Traditional Chinese Medicine Tips: Your Summer Wellness Guide
All of the chilled face mists and fresh-pressed juices in the world would only temporarily alleviate the stifling heat that comes with summer. No matter how refreshing in the moment, the effect is but temporary bliss: a few minutes later and you’re back to square one. Breezier fabrics may help, as would having cold water on tap — but the truth is that there are more effective ways of beating the heat than cranking your air-con all the way up.
And none of these solutions involve ice.
Traditional Chinese Medicine (TCM) imbues the existence of energy (not to mention, an understanding of everyday reality) into the tenets of its health and wellness system. It makes sense, then, that TCM would actually address the effects that each season has on one’s mind, body, and qi (which loosely translates to “vital energy” or “life force”). To achieve balance is to maintain both mental and physical health — and to do so effectively requires modifying everyday habits to accommodate these natural, external shifts. Just look WTHN and trust your gut; these adjustments are more intuitive than you think and get easier with practice.
Start your journey with three of our simplest — and favorite — summer wellness tips:
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2. Incorporate cooling foods into your diet.
…and drink more water. In TCM, “cooling” doesn’t refer to literal, cold-in-temperature foods. Instead, it’s used to identify how foods affect the body when ingested. Across the board, avoid eating or drinking anything ice-cold; room temperature is easier on your digestive system.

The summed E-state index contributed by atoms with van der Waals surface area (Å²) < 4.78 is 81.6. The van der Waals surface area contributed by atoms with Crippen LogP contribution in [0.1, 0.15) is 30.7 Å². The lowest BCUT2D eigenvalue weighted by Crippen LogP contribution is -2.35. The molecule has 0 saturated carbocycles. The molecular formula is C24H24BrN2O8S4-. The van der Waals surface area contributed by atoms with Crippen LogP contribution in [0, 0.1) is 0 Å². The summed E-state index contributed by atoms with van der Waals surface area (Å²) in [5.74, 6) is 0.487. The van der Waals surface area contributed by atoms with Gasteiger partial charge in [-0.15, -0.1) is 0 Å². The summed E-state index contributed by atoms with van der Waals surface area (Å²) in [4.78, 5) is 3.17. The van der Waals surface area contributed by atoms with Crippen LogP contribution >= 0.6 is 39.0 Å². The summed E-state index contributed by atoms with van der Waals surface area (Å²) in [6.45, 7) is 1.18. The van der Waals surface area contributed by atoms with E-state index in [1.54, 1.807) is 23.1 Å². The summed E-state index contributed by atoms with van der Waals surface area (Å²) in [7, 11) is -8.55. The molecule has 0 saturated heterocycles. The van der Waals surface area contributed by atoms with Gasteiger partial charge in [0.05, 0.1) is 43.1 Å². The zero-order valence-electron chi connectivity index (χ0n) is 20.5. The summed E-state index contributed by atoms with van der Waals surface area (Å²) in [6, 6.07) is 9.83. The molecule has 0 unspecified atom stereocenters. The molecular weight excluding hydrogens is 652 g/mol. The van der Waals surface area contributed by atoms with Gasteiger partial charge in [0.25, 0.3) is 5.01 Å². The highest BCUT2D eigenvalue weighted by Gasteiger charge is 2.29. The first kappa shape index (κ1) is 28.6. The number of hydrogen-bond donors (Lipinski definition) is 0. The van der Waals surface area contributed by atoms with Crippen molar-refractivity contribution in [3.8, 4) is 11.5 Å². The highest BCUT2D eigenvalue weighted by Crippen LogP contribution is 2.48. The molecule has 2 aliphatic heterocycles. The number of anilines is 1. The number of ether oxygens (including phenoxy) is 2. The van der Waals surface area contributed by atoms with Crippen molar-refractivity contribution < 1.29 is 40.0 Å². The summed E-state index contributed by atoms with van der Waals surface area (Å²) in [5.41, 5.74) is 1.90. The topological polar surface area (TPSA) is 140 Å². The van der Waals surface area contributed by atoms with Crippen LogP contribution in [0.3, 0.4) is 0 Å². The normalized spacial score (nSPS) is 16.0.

In general, you want to add fruits and vegetables like celery, cucumber, lettuce, mushroom, papaya, squash, and watermelon into your summer meals. Herbs like ginger, mint, and matcha, can help re-balance and regulate your internal temperature. (It’s important to note, though, that TCM divides summer into two parts. The foods recommended for early and late summer differ slightly — but for those new to this approach, small steps in the right direction are more than enough.)
3. Massage key acupressure points or invest in acupuncture.
Acupuncture, too, can help clear heat and cool the body down — and in doing so, leads to improved sleep, mood, and digestion. If you aren’t able to make it to our NYC studio, focus on massaging:
- Large Intestine 4 (the web between your pointer finger and thumb) to help clear heat and alleviate constipation.
- Spleen 10 (located about an inch above your knee and diagonally toward the inner thigh) helps clear heat from the skin — so keep this point in mind just in case you get a sunburn or experience inflammation that surfaces as redness (like acne).
- Liver 3 (the web between your big toe and second toe) can help soften feelings of frustration or good ol’ crankiness (two common consequences of heat) so we feel more in tune with the flow.
Any questions? DM us or ask one of our TCM experts a question.